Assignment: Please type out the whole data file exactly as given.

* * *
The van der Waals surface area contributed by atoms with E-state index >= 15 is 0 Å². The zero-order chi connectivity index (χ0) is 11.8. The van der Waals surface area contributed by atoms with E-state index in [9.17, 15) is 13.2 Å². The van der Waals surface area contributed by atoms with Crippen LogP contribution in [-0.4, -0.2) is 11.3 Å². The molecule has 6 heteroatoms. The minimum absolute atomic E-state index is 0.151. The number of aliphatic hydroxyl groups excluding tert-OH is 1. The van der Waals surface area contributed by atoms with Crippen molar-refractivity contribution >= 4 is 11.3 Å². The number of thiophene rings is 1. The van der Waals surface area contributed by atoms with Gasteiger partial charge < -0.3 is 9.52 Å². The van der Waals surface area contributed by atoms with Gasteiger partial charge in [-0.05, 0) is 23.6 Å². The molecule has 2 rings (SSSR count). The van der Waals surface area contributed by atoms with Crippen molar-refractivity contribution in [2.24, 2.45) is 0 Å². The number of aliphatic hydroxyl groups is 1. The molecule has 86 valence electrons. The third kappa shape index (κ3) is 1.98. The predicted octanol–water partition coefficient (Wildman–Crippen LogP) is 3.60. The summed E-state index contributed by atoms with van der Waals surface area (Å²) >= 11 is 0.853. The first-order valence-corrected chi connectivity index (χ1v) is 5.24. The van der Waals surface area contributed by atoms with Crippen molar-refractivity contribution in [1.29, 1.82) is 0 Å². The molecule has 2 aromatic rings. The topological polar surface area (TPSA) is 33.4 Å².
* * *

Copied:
The van der Waals surface area contributed by atoms with E-state index >= 15 is 0 Å². The zero-order chi connectivity index (χ0) is 11.8. The van der Waals surface area contributed by atoms with E-state index in [9.17, 15) is 13.2 Å². The van der Waals surface area contributed by atoms with Crippen LogP contribution in [-0.4, -0.2) is 11.3 Å². The molecule has 6 heteroatoms. The minimum absolute atomic E-state index is 0.151. The number of aliphatic hydroxyl groups excluding tert-OH is 1. The van der Waals surface area contributed by atoms with Crippen molar-refractivity contribution >= 4 is 11.3 Å². The number of thiophene rings is 1. The van der Waals surface area contributed by atoms with Gasteiger partial charge < -0.3 is 9.52 Å². The van der Waals surface area contributed by atoms with Gasteiger partial charge in [-0.05, 0) is 23.6 Å². The molecule has 2 rings (SSSR count). The van der Waals surface area contributed by atoms with Crippen molar-refractivity contribution in [2.24, 2.45) is 0 Å². The number of aliphatic hydroxyl groups is 1. The molecule has 86 valence electrons. The third kappa shape index (κ3) is 1.98. The predicted octanol–water partition coefficient (Wildman–Crippen LogP) is 3.60. The summed E-state index contributed by atoms with van der Waals surface area (Å²) >= 11 is 0.853. The first-order valence-corrected chi connectivity index (χ1v) is 5.24. The van der Waals surface area contributed by atoms with Crippen molar-refractivity contribution in [1.29, 1.82) is 0 Å². The molecule has 2 aromatic rings. The topological polar surface area (TPSA) is 33.4 Å².